SAN FRANCISCO (KCBS / AP) — California utility regulators are hiring five more gas pipeline inspectors and creating a new unit aimed at preventing accidents like the devastating blast in San Bruno.
The California Public Utilities Commission announced the plan Thursday, following the recommendations of a high-level, independent panel that urged reforms in the wake of last September’s explosion of a Pacific Gas & Electric Co. transmission line. Eight people died, dozens were injured and 38 homes were destroyed.
KCBS’ Barbara Taylor Reports:
The panel didn’t explore the accident’s root cause but suggested that major reorganizations were necessary at the commission, which panelists deemed was understaffed and underspecialized.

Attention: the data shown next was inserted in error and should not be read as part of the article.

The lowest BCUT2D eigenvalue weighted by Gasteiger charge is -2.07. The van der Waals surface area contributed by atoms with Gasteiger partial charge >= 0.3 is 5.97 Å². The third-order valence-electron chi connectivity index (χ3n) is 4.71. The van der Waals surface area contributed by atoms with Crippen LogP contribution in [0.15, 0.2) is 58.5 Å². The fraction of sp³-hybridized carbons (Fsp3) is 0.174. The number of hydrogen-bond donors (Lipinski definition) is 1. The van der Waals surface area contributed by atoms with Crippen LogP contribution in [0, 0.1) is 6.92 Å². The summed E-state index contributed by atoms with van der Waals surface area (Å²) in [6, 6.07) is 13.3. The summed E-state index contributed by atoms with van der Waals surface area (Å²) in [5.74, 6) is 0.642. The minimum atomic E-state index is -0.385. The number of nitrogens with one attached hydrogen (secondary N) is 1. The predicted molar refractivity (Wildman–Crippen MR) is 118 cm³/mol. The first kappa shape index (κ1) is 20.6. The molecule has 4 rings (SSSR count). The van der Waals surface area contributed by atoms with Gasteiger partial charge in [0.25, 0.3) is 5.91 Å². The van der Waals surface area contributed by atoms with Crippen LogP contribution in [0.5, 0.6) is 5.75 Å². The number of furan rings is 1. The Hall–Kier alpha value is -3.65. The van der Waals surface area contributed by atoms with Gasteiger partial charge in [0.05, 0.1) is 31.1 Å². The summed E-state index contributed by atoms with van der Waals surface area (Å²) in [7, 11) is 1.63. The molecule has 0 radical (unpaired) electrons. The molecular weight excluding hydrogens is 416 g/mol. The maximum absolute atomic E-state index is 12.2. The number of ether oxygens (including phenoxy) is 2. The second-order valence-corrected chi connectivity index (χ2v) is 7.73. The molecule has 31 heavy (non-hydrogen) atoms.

The five new hires will bring the state’s pipeline inspection team to 18. Commissioners also will create a new risk assessment unit to research, develop and propose tools to improve pipeline safety.
“We’ve got to learn those lessons,” PUC Executive Director Paul Clanon said. “We’ve got to reform ourselves, and part of that means getting more boots out on the ground.”
State Assemblyman Jerry Hill, who represents San Bruno, called this a positive step, but also an admission of lax oversight in the past.
“What we’ve learned since that tragedy, is that the PUC basically allowed PG&E to police itself when it came to safety and did not independently audit the company’s records,” he said.
The four-person risk assessment unit will develop new pipeline safety guidelines based on performance, not existing regulations, all focused on preventing another San Bruno disaster in the future.
(Copyright 2011 by CBS San Francisco. All Rights Reserved. This material may not be published, broadcast, rewritten, or redistributed.)